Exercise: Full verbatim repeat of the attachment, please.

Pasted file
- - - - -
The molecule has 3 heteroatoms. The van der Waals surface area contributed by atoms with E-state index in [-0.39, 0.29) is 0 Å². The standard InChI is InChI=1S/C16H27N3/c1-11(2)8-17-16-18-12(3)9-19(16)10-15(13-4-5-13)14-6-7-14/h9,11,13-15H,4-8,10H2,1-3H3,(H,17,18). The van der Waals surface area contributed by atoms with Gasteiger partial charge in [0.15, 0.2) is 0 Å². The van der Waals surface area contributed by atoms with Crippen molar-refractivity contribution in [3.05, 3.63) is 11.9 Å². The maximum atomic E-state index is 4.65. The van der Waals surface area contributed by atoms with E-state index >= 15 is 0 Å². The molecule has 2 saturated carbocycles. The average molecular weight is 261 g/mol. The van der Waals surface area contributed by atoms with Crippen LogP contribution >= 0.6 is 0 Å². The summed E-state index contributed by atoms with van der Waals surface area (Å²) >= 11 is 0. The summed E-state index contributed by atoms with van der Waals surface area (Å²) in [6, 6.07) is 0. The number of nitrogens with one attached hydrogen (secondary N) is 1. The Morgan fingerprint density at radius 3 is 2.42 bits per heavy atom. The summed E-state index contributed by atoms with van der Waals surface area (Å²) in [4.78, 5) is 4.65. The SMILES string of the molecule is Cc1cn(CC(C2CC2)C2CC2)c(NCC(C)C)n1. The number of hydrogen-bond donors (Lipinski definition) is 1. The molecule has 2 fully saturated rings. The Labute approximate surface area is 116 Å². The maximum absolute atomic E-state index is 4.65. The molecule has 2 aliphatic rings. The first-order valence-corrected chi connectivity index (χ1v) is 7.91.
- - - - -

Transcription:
The molecule has 3 heteroatoms. The van der Waals surface area contributed by atoms with E-state index in [-0.39, 0.29) is 0 Å². The standard InChI is InChI=1S/C16H27N3/c1-11(2)8-17-16-18-12(3)9-19(16)10-15(13-4-5-13)14-6-7-14/h9,11,13-15H,4-8,10H2,1-3H3,(H,17,18). The van der Waals surface area contributed by atoms with Gasteiger partial charge in [0.15, 0.2) is 0 Å². The van der Waals surface area contributed by atoms with Crippen molar-refractivity contribution in [3.05, 3.63) is 11.9 Å². The maximum atomic E-state index is 4.65. The van der Waals surface area contributed by atoms with E-state index >= 15 is 0 Å². The molecule has 2 saturated carbocycles. The average molecular weight is 261 g/mol. The van der Waals surface area contributed by atoms with Crippen LogP contribution >= 0.6 is 0 Å². The summed E-state index contributed by atoms with van der Waals surface area (Å²) >= 11 is 0. The summed E-state index contributed by atoms with van der Waals surface area (Å²) in [6, 6.07) is 0. The number of nitrogens with one attached hydrogen (secondary N) is 1. The Morgan fingerprint density at radius 3 is 2.42 bits per heavy atom. The summed E-state index contributed by atoms with van der Waals surface area (Å²) in [4.78, 5) is 4.65. The SMILES string of the molecule is Cc1cn(CC(C2CC2)C2CC2)c(NCC(C)C)n1. The number of hydrogen-bond donors (Lipinski definition) is 1. The molecule has 2 fully saturated rings. The Labute approximate surface area is 116 Å². The maximum absolute atomic E-state index is 4.65. The molecule has 2 aliphatic rings. The first-order valence-corrected chi connectivity index (χ1v) is 7.91.